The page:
JOSEPH J. ROMM is the Executive Director of the Center for Energy and Climate Solutions, a Principal with the Capital E Group, and the author of Cool Companies (Island Press, 1999).
In his 2003 State of the Union address, President Bush seized the nation's attention with his advocacy of a "hydrogen economy," with fuel cells that produce energy and water taking the place of fossil fuels in cars that produce greenhouse gases. As Romm (Cool Companies), a former Department of Energy official in the Clinton administration, points out, however, hydrogen is an energy carrier, not an energy source (at least until we tame nuclear fusion). Hydrogen can be extracted from biomass or seawater, but the primary source today is natural gas-which produces greenhouse gases as a byproduct. Romm expresses extreme pessimism about the potential for hydrogen fuel cells in automobiles, even as car manufacturers jump on the fuel cell bandwagon. Romm maintains that it will take decades to solve the infrastructure demands presented by a hydrogen-powered car, such as hydrogen's propensity to embrittle metal. There are also safety issues: an electrical storm several miles away can ignite hydrogen, as can a slight charge from a cell phone. Romm believes that stationary fuel cell systems to provide power to companies and homes hold much more potential (and he works with companies promoting this technology). His central chapter lays out the case for global warming and the potential for catastrophic climate change in the next few decades. Readers looking to separate facts from hype about cars running on hydrogen and large-scale fuel cell systems will find a useful primer here. (Mar. 11) Copyright 2004 Reed Business Information.
"Vital, very readable guidance for investors, environmentalists, and interested bystanders looking toward a future without fossil fuels." -BOOKLIST "It's hard to argue with the relentless logic..." -E/THE ENVIRONMENTAL MAGAZINE "Readers looking to separate facts from hype about cars running on hydrogen and large-scale fuel cell systems will find a useful primer here." -PUBLISHERS WEEKLY"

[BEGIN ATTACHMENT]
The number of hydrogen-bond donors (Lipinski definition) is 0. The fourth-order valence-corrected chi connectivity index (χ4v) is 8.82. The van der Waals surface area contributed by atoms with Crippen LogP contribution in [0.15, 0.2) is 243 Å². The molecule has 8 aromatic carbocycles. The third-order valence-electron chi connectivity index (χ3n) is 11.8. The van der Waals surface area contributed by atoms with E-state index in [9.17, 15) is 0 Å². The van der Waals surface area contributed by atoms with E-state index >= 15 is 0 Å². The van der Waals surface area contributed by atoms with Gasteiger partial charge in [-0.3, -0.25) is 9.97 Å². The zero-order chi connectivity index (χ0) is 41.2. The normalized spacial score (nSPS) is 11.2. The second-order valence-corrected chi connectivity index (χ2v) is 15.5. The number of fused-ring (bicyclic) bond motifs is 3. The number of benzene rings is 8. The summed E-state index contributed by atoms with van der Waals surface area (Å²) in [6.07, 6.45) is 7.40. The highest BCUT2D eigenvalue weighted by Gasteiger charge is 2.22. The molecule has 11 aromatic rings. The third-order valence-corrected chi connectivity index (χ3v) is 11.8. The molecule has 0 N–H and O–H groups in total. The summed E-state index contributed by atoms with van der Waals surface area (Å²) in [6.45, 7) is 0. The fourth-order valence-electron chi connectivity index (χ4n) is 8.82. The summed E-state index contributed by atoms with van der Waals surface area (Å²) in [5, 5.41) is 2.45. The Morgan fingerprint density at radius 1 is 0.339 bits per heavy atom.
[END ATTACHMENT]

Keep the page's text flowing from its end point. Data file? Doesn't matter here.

Romm, a former administrator in the U.S. Department of Energy under President Clinton and the author of Cool Companies: How the Best Businesses Boost Profits and Productivity by Cutting Greenhouse Gas Emissions, presents his views on a future hydrogen economy. Projecting a more conservative timetable than Peter Hoffman's Tomorrow's Energy and Jeremy Rifkin's The Hydrogen Economy, he makes a strong argument that global warming will be the driving force behind U.S. energy policy and private-sector energy-related investment. However, Romm doesn't expect to see a complete switch to emission-free hydrogen power before 2050. Stationary fuel cells for providing power to buildings and factories may be common after 2010, but the real difficulties lie in the transition to a hydrogen-based transportation system, owing to high costs, storage and safety issues, and our current fueling infrastructure. Much progress has been made in renewable technologies such as hybrid automobiles, especially in relation to their costs and fueling convenience, but Romm cautions that success with pure hydrogen may be more difficult to achieve in the near future. Using extensive research studies, the author makes a thoughtful and balanced case for this highly debated energy source that will interest informed readers in public and academic libraries.-Eva Lautemann, Georgia Perimeter Coll. Lib., Clarkston Copyright 2004 Reed Business Information.